Thanks to a tip-off from BevNet.com, we learned that Red Bull North America has quietly released a new limited edition orange-flavored energy drink (BevNet article here). The new 8.4oz (250ml) energy drink is closely linked to soccer, predominantly available in sporting venues where soccer is the main attraction. After launching beverage innovations in other areas, it appears that Red Bull has returned to exert their influence within energy drinks. With failed experiments at penetrating soft drinks (with Red Bull Cola) and energy shots (with Red Bull Energy Shots), the renewed focus toward energy drinks is a welcome sign for the energy drink manufacturer.
However, why was this product launched without much publicity? It took consumers to bring up this launch in order for BevNet to squeeze more information out of Red Bull. Even a search through google has revealed no information nor any high quality images for this product as of yet. Is this a new launch plan that Red Bull is trying out, where they offer different flavors in limited duration? Is this even a good strategy given their strength and associations with “energy”?
Red Bull’s latest launch carries with it the discussion of “Push vs Pull Marketing”. With consumers searching out more information on the BULL energy drink, Red Bull may have effectively created new consumer demand for this innovation – hence the manufacturer’s “pull” tactic. Regardless of intent, they have transformed their brand loyalists into advocates for the new energy drink. And instead of selling it into retailers and sacrificing shelf space for a new extension (the manufacturer’s “push” tactic), the consumer demand may help put this drink in the fridges and cooler vaults at the expense of Monster, Rockstar, or a host of other energy drink manufacturers. Even if the target was for sporting venues exclusively. If this is a new introduction strategy that Red Bull is trying, then it has been successful at generating buzz.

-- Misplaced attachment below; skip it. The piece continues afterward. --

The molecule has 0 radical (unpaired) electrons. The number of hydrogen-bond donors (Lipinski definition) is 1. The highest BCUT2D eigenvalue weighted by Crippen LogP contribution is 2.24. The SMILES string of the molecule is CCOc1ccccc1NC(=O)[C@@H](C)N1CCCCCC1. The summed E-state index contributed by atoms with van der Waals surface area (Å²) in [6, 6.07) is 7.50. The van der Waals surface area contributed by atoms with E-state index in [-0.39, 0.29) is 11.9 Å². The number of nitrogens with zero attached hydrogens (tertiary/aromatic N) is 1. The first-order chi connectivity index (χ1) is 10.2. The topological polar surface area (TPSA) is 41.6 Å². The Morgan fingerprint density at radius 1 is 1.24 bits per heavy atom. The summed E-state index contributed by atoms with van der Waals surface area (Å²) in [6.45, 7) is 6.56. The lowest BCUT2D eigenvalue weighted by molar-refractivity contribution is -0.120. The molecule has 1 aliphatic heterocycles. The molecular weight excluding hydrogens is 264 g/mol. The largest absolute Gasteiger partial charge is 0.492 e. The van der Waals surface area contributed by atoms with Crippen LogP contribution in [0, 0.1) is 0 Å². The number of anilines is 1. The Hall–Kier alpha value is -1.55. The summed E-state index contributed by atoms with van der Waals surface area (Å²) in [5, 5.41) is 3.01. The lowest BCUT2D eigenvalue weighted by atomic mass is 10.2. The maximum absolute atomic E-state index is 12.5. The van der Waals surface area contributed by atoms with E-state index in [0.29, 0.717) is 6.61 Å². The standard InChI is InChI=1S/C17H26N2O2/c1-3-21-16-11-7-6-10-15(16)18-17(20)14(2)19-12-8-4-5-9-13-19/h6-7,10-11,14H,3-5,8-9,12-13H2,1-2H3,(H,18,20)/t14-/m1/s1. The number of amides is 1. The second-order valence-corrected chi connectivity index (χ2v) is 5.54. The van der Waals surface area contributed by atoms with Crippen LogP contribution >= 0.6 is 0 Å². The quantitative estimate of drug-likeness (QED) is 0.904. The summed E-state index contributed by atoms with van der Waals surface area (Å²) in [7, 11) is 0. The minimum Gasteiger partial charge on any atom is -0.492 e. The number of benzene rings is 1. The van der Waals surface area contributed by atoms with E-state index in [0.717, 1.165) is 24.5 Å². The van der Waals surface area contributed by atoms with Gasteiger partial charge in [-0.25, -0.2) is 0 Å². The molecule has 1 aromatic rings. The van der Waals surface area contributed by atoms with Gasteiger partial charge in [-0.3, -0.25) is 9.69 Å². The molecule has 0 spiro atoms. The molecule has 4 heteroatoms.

The question on whether this is a good strategy is a tougher one to answer. Even with the product launch deemed a success, the question on how much more successful it would have been with marketing support remains. Given that Red Bull and “energy drink” are synonymous like Kleenex and facial tissue, or Colgate and toothpaste, or Band-Aid and adhesive bandages, why do they not leverage on the strength of their brand name? The equity of the Red Bull name carries with it easy access to retailer distribution and a profit premium. The fact that the product’s packaging bears minor resemblance to Red Bull starts an entirely new discussion on what Red Bull is trying to do here. Per the BevNet article on the different look of this product, could Red Bull be attempting to create sub-brands or sub-segments within their product portfolio? Or are they trying to be show off more brand personality with the whimsical packaging? Certainly thought-starters for a different day.
What we know so far is that after the foray into soda and energy shots, Red Bull has hit home runs with their energy drink product launches. Red Bull Total Zero and Red Bull Editions should have generated incremental sales to their beverage franchise without much cannibalization. Should the BULL energy drink become a staple, chances are it will be a success as well.